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Akashi-Tai Shiraume Umeshu Plum Infused Sake 50 cl

£9.9£99Clearance
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Akashi aren’t traditional or artisan in a manner that would hinder them, however, and they have embraced modern innovations such as temperature controlled fermentation in recent years. The more recent progressive outlook led Akashi to individual discoveries and ideas, the prime example probably being the ‘Genmai Aged Sake’; Japan’s first ever brown rice sake. Bottled and released in 2005 following its inception in 2002, ‘Genmai Aged Sake’ represents a truly novel concept, using unpolished (brown) rice that’s aged for a unusually long time. This cookie is set by Rubicon Project to control synchronization of user identification and exchange of user data between various ad services. Please note, whilst the majority of parcels sent on this service are received next day, this is not guaranteed. As mentioned above Akashi-Tai Honjozu Genshu Tokubetsu Gohyakumangoku Sake is made from high quality rice, 100% Gohyakumangoku rice from the Hyogo prefecture. For the Honjozu Genshu Tokubetsu the rice is milled to remove 40% of the outer (bran), i.e. the Rice Milling rate is 60%. Tokubetsu (special) sake is a special or limited production of sake from a brewery. The Honjozu Genshu Tokubetsu is different from their “standard” Honjozo – normally this means that there is a higher degree of rice milling or a special method of production has been employed. A Genshu sake is an undiluted sake, this means that it they tend to be fuller in body and more concentrated than a standard Honjozo Sake. This is the drink that the brewmasters reach for at the end of the working day! Akashi aren’t traditional or artisan for its own sake, - as in sake, not sake - oh for goodness sake! I mean - never mind...

Akashai-Tai Shiraume Umeshu Plum Sake – Latitude Wine

Before the small, artisanal Akashi-tai ‘kura’ – or brewery to you and me (well, me anyhow) – became renowned for making sake, it produced soy sauce and traded in rice. This began towards the end of what is known as the Tokugawa Period (1600-1867), and it wasn’t until 1918 that Akashi first started making sake. We always do our very best to achieve our stated delivery times but please note we can not be responsible for circumstances beyond Tanners control including, but not limited to, adverse weather conditions and supplier and carrier difficulties. Delivery to other areas - additional charges In brewing its select sakes, Akashi Sake Brewery uses only the finest ingredients, which are all produced locally. For example, the company uses the yamada-nishiki variety of rice "a superior strain" grown in the region just north of Akashi City. As relevant now as it was then, Akashi-tai continues to be a market-leader and relentless tailblazer of authentic, Japanese sake. If you fancy a taste of something new, or enjoy the odd sake and want a prime example, you’re in the right place. Kanpai!Akashi Sake Brewery pride themselves on maintaining a traditional handcrafted approach to creating the finest Japanese sake. Brewing superior sake by hand requires all five senses to perfect with the natural processes of fermentation and flavour development. Even the hushed sounds of natural fermentation at work can be heard in the cool, quiet rooms of their brewery. Sake is made from rice. Essentially rice is milled, soaked, steamed, fermented with a mould fungus called “koji”, filtered, water added and then bottled. Milling ( Seimai-Buai) removes proteins, fats, minerals and vitamins from the rice grains leaving only the white starch heart. Removing more of the outer of the rice by more thorough milling results in fewer congeners, therefore producing a cleaner brew and a finer, more elegant sake. Depending on the type of sake, distiller’s alcohol (grain alcohol) can sometimes also be added to the fermenting sake mash which adds vibrancy and to the aromas and flavours. The city of Akashi has grown since its humble beginnings as a fishing village. The city is renowned throughout Japan for the delicious fish caught in the fast-moving straits just offshore. Akashi tai, or sea bream, is esteemed nationwide as the best in Japan. It is this much-lauded fish from which Akashi Sake Brewery's premium sake takes its name and logo from.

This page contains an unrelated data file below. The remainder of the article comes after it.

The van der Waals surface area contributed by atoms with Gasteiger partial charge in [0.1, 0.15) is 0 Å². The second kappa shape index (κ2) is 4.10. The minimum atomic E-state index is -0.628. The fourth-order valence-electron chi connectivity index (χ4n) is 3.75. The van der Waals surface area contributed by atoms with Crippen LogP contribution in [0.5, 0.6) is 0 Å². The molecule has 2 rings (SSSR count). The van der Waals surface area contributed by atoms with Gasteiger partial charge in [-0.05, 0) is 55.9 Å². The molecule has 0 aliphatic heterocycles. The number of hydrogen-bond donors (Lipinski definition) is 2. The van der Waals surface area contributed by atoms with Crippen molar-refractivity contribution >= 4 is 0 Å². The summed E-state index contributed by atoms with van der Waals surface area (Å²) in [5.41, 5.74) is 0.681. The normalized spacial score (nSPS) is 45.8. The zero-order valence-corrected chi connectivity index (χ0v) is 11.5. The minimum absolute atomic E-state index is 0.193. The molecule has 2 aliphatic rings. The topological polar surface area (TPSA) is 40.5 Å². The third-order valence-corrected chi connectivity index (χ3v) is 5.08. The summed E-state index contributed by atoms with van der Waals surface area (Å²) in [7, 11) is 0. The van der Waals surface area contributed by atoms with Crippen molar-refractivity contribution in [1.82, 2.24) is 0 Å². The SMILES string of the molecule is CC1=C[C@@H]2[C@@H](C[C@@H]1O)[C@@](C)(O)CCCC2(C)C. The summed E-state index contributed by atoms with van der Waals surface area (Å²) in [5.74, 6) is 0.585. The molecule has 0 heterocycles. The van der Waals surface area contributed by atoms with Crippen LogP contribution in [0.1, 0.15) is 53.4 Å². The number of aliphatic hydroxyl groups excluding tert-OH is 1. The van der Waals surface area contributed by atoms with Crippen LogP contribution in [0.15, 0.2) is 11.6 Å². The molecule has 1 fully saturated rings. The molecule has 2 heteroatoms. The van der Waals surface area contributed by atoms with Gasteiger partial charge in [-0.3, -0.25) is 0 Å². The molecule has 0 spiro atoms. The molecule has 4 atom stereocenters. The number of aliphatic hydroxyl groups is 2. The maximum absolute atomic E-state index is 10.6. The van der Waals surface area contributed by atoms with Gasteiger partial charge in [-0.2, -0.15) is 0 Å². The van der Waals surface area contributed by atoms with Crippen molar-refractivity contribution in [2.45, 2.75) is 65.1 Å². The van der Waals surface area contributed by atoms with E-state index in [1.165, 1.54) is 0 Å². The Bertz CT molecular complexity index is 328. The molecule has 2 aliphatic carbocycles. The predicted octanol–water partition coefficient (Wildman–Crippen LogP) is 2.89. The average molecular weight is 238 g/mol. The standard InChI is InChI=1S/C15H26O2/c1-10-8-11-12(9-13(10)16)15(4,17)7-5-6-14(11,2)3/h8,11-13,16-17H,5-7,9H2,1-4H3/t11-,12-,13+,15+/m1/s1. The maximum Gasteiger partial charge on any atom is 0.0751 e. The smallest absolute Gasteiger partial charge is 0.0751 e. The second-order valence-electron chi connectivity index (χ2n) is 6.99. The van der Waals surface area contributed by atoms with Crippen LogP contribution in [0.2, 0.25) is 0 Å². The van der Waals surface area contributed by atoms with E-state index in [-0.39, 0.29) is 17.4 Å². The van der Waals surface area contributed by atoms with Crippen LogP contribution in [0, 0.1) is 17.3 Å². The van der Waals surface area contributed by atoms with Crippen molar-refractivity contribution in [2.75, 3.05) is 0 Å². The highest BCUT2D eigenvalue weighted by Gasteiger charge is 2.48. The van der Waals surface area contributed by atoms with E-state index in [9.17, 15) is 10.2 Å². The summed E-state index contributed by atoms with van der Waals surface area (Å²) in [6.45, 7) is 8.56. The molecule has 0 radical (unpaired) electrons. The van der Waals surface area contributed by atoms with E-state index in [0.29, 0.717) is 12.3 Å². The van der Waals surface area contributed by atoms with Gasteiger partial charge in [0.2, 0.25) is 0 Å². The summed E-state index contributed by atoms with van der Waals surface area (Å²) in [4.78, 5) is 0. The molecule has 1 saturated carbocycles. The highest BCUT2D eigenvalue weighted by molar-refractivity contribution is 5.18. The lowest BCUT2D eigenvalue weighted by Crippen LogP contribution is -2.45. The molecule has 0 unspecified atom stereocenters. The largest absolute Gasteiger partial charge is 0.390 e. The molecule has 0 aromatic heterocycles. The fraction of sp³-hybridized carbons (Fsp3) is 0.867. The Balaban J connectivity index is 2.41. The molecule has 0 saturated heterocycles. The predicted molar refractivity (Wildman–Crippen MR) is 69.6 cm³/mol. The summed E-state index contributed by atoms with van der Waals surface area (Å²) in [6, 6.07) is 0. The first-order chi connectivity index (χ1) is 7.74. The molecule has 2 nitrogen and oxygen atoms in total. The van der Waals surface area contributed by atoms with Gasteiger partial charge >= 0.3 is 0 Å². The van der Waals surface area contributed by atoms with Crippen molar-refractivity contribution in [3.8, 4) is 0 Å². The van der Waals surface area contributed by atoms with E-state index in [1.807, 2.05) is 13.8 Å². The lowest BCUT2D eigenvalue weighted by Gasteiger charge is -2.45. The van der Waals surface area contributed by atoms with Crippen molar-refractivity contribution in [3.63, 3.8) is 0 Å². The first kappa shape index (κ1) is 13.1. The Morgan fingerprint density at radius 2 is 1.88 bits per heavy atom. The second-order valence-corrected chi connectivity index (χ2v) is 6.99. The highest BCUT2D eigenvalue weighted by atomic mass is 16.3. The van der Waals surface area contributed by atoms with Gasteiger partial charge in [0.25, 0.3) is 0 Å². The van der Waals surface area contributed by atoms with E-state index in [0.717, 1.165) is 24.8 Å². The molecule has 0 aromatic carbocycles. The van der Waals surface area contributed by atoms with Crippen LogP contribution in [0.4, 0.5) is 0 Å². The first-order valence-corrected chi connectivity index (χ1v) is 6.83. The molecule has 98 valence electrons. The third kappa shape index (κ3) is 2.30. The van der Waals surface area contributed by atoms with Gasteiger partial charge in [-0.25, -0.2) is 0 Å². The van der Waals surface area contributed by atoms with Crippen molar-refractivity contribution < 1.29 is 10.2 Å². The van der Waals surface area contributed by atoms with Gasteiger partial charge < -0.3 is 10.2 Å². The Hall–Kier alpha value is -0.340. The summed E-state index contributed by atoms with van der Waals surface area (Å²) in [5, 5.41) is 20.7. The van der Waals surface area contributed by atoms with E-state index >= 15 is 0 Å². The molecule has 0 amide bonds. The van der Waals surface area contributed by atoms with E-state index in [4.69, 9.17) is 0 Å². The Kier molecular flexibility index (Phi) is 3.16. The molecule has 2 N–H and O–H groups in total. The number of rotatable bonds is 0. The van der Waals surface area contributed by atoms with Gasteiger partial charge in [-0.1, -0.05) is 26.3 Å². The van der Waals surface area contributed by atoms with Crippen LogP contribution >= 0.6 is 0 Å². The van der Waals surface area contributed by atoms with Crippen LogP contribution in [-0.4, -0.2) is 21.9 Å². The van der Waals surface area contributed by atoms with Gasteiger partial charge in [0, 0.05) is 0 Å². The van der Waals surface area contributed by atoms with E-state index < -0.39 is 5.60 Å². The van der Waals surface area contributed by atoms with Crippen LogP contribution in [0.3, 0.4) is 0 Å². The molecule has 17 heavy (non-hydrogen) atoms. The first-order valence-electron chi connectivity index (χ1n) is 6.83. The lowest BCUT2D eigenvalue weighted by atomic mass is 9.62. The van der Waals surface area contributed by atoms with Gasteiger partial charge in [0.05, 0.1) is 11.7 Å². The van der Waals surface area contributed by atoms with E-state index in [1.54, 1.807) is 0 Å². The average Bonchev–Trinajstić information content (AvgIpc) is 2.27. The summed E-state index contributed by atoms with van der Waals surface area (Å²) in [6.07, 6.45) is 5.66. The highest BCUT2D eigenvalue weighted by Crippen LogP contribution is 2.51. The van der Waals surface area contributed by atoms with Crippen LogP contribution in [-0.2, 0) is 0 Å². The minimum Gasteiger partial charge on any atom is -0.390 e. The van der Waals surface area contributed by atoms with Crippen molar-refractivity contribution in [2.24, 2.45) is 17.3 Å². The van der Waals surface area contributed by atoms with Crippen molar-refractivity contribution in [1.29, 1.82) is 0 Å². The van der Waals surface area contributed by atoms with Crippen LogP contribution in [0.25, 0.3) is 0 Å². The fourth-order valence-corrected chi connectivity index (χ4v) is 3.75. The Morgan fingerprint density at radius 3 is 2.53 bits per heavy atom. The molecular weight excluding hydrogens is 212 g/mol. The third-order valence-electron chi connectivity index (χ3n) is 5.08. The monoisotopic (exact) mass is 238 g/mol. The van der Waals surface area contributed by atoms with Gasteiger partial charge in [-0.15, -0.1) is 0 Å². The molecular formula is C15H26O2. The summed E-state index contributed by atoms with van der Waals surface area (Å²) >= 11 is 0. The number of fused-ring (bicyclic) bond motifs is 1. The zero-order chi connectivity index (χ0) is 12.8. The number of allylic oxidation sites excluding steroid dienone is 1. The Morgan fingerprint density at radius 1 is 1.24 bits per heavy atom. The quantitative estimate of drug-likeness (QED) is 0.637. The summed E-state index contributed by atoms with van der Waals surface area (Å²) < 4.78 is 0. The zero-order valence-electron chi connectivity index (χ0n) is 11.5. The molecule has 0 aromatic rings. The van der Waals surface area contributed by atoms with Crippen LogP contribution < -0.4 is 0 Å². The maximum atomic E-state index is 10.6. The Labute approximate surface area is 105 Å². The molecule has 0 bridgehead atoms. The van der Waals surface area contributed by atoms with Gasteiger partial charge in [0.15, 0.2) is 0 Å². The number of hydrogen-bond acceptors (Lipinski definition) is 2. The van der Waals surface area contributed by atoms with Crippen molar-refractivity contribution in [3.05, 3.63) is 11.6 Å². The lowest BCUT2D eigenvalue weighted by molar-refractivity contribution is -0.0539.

Akashi Sake Brewery Akashi Sake Brewery

Since then, Akashi have taken pride in brewing sakes with the choicest ingredients, that are more often than not produced locally. The brewery’s proximity to the coast and their insistence of tanks with Japanese cedar wood lids leads to sea air impacting the flavour of Akashi-Tai sakes with a slightly salty and particular character. The key ingredient, however, is the yamada-nishiki variety of rice. Known as a superior strain, it’s native to the region just north of Akashi, and considered for sake production above all else because its starch molecules are loosely grouped. This allows koji mold spores to easily enter the structure, and produce superior koji and malted rice. Records the default button state of the corresponding category & the status of CCPA. It works only in coordination with the primary cookie. Akashi-Tai Honjozu Genshu Tokubetsu Gohyakumangoku Sake is a traditional Japanese Sake. It is made using high quality rice – 100% Gohyakumangoku rice from the Hyogo prefecture. The term Genshu denotes that this is an undiluted sake, hence the higher alcohol of 19% ABV.

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